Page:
[BRAZIL 2014] The USA had five days between its first two games at the World Cup but just three days to recover from the Portugal game in Manaus before it faces Germany Thursday in the midday sun of Recife.
On Monday, the starters stayed behind at the team hotel and did bike work. Before flying to Recife, much of Tuesday's practice was spent playing soccer tennis.
Can the USA recover from the heartbreak of a late equalizer that would have clinched a berth in the round of 16?
More important, will be the USA's fitness to survive the midday heat of Recife and hold off a German attack that could present lots more problems than its first two opponents did.
END CURSE OF MANAUS.Two games were played in Manaus before the USA and Portugal played in the Amazon on Sunday night, and all four teams lost their next games. Coincidence? The first thing we'll need to see is if the USA and Portugal have anything left in the tank because one of two teams likely needs a result if the USA is to move on to the round of 16.
Jurgen Klinsmann has always prided the USA's fitness, and it will be put the ultimate test against Germany. The USA is not a young team -- the average age of the 11 starters against Portugal was 29.2 -- and it left everything on the field in Manaus.
Michael Bradleyran more miles (15.4) than all but one player in the World Cup after the first two games, but there is no question about his engine. "He has an engine that is unbelievable," said Jurgen Klinsmann. "He’s covering up for other players all over the place."
Of bigger concern will be the fitness of the likes of Jermaine Jones, Kyle Beckerman and DaMarcus Beasley, all 32, and Matt Besler, who again experienced tightness in his hamstring at the end of the game. Klinsmann said Besler was ready to go, though.
Graham Zusi, for one,said the heat in Manaus wasn't that bad because the game was played in the evening. And everyone had had time to recover.
“You get your shakes in, your meals, ice baths, a little massage if you need it, got your recovery pants on the plane," he said on Tuesday before the team left for Recife. "You try to sleep as much as you on the plane and then when you get back, we all had until the afternoon to get as much sleep as we wanted to. When the afternoon came around, we went down and guys who played a majority of the minutes just stayed at the hotel and did a 30-minute bike ride and then got massages and stretched. Just kind of the perfect situation for us.”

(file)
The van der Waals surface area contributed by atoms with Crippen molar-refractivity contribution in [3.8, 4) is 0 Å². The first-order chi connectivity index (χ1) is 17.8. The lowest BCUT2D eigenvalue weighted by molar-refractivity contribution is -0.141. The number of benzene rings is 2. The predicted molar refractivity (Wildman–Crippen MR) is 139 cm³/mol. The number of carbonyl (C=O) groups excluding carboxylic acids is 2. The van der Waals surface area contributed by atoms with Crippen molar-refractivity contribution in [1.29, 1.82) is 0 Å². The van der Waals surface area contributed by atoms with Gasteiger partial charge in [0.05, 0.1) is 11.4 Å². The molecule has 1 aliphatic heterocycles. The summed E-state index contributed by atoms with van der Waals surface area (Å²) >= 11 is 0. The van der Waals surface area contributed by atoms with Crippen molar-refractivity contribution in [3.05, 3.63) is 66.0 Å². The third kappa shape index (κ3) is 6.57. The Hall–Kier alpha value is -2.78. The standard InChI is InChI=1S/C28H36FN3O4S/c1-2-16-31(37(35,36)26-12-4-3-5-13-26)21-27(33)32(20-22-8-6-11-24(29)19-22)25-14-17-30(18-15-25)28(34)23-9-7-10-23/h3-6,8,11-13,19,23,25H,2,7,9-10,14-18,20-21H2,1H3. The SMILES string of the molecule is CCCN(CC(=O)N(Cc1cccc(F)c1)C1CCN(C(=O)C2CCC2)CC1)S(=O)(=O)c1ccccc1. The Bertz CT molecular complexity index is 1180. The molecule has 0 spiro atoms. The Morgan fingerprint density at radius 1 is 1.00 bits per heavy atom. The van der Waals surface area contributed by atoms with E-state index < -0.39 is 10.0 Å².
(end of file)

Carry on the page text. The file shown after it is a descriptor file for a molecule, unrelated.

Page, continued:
ULTIMATE TEST FOR BACKLINE.The USA has faced two teams that relied on attacking from the wings. It did a good job against Ghana but a not so good job of balls played in the area against Portugal. The backline has always been considered the national team's weak link, and it will face its ultimate test against Germany.
If you listen to the German press, the Germans have not been playing particularly well -- captain Philipp Lahm has come in for lots of criticism -- but they have scored six goals in two games.
After two games, Germany led all teams in solo runs into the area with 14 -- the USA, by comparison, had four -- so players breaking through from midfield will prevent a huge challenge for the Americans. The pressure will be on Beckerman, in particular, to blunt the German combination play from 30 yards in to the top of the area.
ADD VARIETY TO ATTACK.Except for Clint Dempsey's first goal against Ghana that came from a throw-in on the left touchline, almost all the U.S. offense has come from down the right side. The second goal against Ghana and first goal against the Portuguese followed corner kicks created by Fabian Johnson. And the go-ahead goal against Portugal came when Jones fed DeAndre Yedlin, whose only job after entering the game was to turn on his jets and get down the right wing.
That reliance on wide play from the right wing is not likely to get the USA anywhere against Germany, which knows all about Johnson. Six starters played with him on Germany's 2009 U-21 European championship team. Portugal had no answer for Yedlin, but he wouldn't fool Germany if he is brought on again.
In the first two games, the USA generated only 16 attacks down the left wing, fewer than any team except Honduras, and just eight attacks down the middle, fewer than any teams except Iran and Algeria.
More than just getting more wing play from the left side -- time to start Brad Davis? -- the USA will need to get Dempsey more involved in the attack. Yes, he scored the go-ahead goal Sunday night, but he was otherwise largely visible in the second half against Portugal, which means one of two things: a second striker needs to support him up front or Bradley must be pushed more forward.